The term "tax home" is defined in Code Sec. 911(d)(3) as an individual's home for purposes of Code Sec. 162(a)(2), which is generally the vicinity of the taxpayer's principal place of employment and not where his or her personal residence is located. However, an individual is not treated as having a tax home in a foreign country for any period for which his or her "abode" is within the United States. In contrast to the term "tax home," the term "abode" generally has a domestic rather than vocational meaning. To determine a taxpayer's abode, the Tax Court compares the taxpayer's domestic ties to the United States with his or her ties to the foreign country in which he or she claims a tax home. Considerations for determining the taxpayer's abode include property ownership, community involvement, banking activity, recreational activities, the amount of time the taxpayer spent in each location, and the residence of the taxpayer's family.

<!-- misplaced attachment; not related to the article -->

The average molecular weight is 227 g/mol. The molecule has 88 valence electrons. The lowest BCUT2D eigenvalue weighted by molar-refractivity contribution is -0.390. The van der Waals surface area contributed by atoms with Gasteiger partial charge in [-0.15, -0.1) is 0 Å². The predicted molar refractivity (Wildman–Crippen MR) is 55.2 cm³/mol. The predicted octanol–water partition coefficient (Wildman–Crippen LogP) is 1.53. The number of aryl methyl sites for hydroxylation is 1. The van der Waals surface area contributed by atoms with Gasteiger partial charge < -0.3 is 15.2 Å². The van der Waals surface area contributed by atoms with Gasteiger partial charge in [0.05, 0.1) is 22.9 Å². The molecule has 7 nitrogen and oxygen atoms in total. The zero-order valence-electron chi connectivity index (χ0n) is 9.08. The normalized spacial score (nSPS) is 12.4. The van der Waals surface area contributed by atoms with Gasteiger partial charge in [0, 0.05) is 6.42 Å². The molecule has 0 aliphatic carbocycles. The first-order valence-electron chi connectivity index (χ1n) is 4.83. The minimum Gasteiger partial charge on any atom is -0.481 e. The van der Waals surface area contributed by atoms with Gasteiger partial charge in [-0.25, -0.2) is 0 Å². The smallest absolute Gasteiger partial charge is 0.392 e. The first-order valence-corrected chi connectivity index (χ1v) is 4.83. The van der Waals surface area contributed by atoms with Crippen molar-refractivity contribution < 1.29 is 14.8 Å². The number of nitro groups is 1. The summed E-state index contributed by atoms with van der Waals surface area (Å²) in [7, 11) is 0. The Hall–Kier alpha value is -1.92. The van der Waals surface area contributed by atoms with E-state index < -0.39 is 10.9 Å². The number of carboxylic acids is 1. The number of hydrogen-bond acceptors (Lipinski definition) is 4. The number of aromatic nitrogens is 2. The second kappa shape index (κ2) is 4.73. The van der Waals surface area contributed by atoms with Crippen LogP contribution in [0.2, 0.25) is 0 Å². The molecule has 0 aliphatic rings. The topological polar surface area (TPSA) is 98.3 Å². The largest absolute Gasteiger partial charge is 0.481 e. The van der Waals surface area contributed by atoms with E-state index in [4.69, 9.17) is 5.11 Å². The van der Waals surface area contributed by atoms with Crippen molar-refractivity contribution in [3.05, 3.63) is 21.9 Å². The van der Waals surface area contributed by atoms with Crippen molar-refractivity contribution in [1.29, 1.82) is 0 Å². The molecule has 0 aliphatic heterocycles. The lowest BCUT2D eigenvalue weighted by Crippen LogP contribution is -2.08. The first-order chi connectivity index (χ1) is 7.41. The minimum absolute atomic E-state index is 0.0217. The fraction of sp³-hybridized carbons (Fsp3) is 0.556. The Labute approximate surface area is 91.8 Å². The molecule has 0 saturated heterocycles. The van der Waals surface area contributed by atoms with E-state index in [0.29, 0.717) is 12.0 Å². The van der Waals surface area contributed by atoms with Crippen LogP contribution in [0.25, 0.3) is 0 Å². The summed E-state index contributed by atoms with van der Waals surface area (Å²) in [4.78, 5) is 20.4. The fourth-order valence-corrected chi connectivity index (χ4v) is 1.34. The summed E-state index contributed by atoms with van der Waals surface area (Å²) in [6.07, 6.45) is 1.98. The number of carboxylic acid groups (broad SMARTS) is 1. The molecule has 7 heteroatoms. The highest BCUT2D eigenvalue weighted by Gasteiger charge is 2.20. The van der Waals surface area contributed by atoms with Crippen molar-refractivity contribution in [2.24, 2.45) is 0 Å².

Morgan argued that he was a qualified individual because (1) he spent less than 35 days in the United States during 2016, and (2) his tax home was in Saudi Arabia. The IRS cast doubt on Morgan's reported time spent in the United States in 2016 because his testimony did not exactly correspond to the information provided on his Form 2555, Foreign Earned Income. The IRS also argued that Morgan's abode was in the United States in 2016 given that he maintained a U.S. driver's license and a U.S. bank account, retained his U.S. citizenship, lived in employer-provided housing and owned no property in Saudi Arabia, had medical insurance with a U.S. provider, and did not pay tax to Saudi Arabia.


The Tax Court held that Morgan was entitled to exclude his foreign earned income for 2016 up to the limitations set for in Code Sec. 911(b)(2). The court found that Morgan met the physical presence requirement because he was present in a foreign country or countries for at least 330 full days in 2016 and thus the court did not need to consider whether he was also a bona fide resident. The discrepancy between Morgan's testimony and his Form 2555, in the court's view, was an honest mistake.